B.C. temporarily lifts data residency requirement in response to COVID-19

B.C. temporarily lifts data residency requirement in response to COVID-19

Michael McEvoy, B.C.’s information and privacy commissioner, said his office was consulted about the change

British Columbia has temporarily modified its access to information and privacy act in response to COVID-19, lifting a requirement that personal data must be stored in Canada.

The province says the pandemic requires those who work for public bodies, such as health-care workers and teachers, to use digital communication tools that are normally restricted.

Michael McEvoy, B.C.’s information and privacy commissioner, said his office was consulted about the change and will soon release guidelines to help people working in the public sector choose the right online tools.

The new provisions are reasonable given the extraordinary circumstances and they are not without limitation, he added.

“It’s a tailored response to a specific need at a specific time.”

In an emailed statement, the Ministry of Citizens’ Services used someone in self-isolation who may only know how to use one specific phone application to communicate with a nurse as an example of why the exemption is needed. It also allows teachers and university professors to access more digital tools.

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There are limits on the information health-care bodies can disclose outside Canada, so the tools can only be used to communicate about COVID-19, says the ministerial order that allows the exemption.

Other public bodies, such as educational institutions, can also disclose personal information outside Canada through the use of third-party applications under certain conditions related to their own operational requirements and the public health response to the pandemic. The disclosure of personal data must be minimized overall, the order states.

Wherever personal information is being stored, each public body is still responsible for making sure the proper terms and conditions are in place to protect privacy, McEvoy said.

“That means properly reading the privacy policies that companies have,” he said.

“They need to think ahead and look to see what the terms of service are.”

Under the ministerial order that allows the exemption, public bodies must also remove personal information from each platform as soon as it’s operationally reasonable to do so.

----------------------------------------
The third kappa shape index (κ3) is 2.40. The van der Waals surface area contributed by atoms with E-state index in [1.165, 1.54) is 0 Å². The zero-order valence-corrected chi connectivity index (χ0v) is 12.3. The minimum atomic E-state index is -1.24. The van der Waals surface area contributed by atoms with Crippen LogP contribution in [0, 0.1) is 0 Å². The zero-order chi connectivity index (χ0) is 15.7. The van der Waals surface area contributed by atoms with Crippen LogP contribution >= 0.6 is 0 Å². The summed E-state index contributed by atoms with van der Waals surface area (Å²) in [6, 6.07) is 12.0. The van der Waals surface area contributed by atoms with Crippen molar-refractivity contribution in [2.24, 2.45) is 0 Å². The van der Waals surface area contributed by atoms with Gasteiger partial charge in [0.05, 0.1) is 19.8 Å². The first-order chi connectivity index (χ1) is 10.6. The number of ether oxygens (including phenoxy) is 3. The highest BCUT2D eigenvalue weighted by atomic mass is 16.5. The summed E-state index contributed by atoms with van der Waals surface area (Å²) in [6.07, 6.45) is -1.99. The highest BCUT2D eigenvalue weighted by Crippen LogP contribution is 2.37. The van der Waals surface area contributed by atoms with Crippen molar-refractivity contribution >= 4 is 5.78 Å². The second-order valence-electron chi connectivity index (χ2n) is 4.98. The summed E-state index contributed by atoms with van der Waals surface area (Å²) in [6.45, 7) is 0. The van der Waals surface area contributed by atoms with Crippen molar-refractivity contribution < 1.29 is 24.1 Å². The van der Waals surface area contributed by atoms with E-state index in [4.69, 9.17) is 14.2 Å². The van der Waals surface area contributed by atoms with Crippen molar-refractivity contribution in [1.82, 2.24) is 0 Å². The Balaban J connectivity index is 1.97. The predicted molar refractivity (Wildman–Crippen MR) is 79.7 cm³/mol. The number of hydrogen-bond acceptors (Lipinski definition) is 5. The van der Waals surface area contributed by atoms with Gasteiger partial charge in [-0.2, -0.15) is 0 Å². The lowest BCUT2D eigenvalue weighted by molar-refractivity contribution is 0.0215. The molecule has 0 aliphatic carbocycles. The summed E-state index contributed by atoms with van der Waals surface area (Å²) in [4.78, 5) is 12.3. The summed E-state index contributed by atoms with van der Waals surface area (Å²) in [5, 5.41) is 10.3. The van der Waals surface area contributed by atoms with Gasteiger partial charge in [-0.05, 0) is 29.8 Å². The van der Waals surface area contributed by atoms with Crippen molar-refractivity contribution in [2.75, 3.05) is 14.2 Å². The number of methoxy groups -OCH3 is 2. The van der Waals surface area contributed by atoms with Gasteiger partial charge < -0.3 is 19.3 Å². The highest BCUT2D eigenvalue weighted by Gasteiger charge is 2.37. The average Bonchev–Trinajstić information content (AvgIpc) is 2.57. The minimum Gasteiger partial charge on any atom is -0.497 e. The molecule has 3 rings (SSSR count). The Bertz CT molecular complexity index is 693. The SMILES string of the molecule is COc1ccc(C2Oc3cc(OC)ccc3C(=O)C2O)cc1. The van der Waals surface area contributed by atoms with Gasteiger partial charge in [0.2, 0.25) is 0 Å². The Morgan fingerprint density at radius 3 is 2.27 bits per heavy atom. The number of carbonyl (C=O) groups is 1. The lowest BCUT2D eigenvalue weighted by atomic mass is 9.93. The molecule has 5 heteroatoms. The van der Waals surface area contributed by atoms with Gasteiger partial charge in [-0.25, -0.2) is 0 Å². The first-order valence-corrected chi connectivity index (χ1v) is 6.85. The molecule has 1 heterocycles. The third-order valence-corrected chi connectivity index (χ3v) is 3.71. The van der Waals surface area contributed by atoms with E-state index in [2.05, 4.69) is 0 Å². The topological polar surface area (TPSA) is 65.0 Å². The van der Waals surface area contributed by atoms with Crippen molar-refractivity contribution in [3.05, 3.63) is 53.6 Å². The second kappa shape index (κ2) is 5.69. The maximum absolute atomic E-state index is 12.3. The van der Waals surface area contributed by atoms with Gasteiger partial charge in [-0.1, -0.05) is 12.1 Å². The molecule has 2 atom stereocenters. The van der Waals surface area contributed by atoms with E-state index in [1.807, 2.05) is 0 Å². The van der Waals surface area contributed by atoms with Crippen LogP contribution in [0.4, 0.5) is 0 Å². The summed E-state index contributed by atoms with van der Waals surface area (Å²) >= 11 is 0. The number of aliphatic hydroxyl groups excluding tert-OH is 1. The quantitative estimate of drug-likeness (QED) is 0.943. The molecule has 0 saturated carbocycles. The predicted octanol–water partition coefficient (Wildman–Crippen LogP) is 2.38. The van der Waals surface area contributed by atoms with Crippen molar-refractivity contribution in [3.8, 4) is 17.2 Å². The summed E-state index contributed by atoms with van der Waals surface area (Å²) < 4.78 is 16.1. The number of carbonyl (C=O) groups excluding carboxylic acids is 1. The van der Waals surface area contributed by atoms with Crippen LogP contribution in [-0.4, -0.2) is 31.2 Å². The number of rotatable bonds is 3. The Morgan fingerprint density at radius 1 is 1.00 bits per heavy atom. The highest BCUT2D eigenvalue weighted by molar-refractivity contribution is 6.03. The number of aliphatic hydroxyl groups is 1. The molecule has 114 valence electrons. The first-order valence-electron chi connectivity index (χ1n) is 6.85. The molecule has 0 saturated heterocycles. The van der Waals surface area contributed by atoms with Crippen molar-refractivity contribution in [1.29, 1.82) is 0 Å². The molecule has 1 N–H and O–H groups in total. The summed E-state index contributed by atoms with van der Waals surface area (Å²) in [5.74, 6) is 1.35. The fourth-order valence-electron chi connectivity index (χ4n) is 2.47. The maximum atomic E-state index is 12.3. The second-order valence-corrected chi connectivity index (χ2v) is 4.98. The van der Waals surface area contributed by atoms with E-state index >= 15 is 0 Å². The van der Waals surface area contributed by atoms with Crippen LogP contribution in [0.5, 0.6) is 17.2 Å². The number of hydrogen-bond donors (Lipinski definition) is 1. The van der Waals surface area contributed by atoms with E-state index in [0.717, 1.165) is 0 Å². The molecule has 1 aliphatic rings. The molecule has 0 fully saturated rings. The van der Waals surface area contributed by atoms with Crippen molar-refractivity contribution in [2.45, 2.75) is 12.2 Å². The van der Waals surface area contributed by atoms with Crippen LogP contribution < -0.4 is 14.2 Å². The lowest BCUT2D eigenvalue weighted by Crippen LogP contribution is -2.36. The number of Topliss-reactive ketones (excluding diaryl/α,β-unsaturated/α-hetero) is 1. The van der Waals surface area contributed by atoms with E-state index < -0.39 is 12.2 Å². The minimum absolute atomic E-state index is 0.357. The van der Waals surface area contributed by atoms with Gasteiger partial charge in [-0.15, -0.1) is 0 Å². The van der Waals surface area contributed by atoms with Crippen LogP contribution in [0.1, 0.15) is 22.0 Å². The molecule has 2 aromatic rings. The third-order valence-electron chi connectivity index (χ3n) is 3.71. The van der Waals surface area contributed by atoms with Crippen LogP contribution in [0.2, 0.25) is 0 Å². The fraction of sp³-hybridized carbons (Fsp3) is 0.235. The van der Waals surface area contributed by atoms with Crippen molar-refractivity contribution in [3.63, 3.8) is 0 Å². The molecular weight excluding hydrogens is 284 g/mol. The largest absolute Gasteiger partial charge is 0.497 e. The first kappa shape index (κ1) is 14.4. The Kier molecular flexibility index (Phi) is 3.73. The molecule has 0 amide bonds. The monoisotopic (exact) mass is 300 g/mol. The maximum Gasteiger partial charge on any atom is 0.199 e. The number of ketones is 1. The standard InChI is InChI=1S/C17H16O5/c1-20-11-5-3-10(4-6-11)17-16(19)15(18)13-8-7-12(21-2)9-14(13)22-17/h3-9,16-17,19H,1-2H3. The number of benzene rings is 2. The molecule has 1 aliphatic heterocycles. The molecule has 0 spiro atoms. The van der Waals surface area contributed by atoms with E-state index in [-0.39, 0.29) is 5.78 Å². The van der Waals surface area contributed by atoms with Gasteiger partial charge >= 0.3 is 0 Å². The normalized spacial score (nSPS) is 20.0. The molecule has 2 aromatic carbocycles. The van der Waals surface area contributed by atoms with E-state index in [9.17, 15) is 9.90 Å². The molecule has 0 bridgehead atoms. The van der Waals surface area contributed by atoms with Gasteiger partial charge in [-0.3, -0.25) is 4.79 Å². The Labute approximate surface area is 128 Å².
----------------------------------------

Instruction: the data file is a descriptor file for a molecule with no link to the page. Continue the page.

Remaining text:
That means if a health-care team set up a Slack channel that contains personal information, or if a doctor was using WhatsApp to communicate directly with a patient, those messages should be deleted, the ministry statement said.

McEvoy said it’s always important to avoid sharing sensitive information, even if a platform’s privacy policy appears to protect it.

It makes sense to share a lesson plan between teachers and students, for example, but teachers should talk to their students about what might not be appropriate to share, he said.

The Ministry of Education announced Wednesday that it has secured and funded licences for Zoom online conferencing for all kindergarten to Grade 12 schools in the province on a Canadian-based server.

Although the new provisions are limited and temporary, advocates for privacy and civil liberties are watching closely.

The change has the potential to place personal information outside Canadian law, said Jason Woywada, executive director of the B.C. Freedom of Information and Privacy Association.

“If information is used inappropriately or resold without the consent of the individual that it’s related to, that’s where the problem occurs. So, if Canadians are part of a data breach that occurs in the U.S., what recourse do they have?”

Harsha Walia, the executive director of the B.C. Civil Liberties Association, noted the order does not define or restrict which online platforms and companies public bodies may share B.C. residents’ personal information with.

She said it’s important to ensure the information isn’t being used beyond what’s necessary, and in the long term this kind of “privacy creep” should not be normalized.

“We don’t want to become acclimatized to the encroachment of civil liberties,” she said.

“We have to be incredibly vigilant to ensure that state encroachment is not more than is reasonable, is incredibly defined and temporary, is transparent, and that it’s rationally connected to public health.”

The ministerial order is in effect until June 30 and the province said it will work with McEvoy’s office to either rescind or renew it, depending on the pandemic.

Typically, B.C. has some of the strictest requirements in the country on where personal data can be stored, said McEvoy. Nova Scotia is the only other province with similar legislation that applies to public bodies.

“Access and privacy laws are designed to allow for the sharing of information, particularly in crises like these,” he said.

Brenna Owen, The Canadian Press

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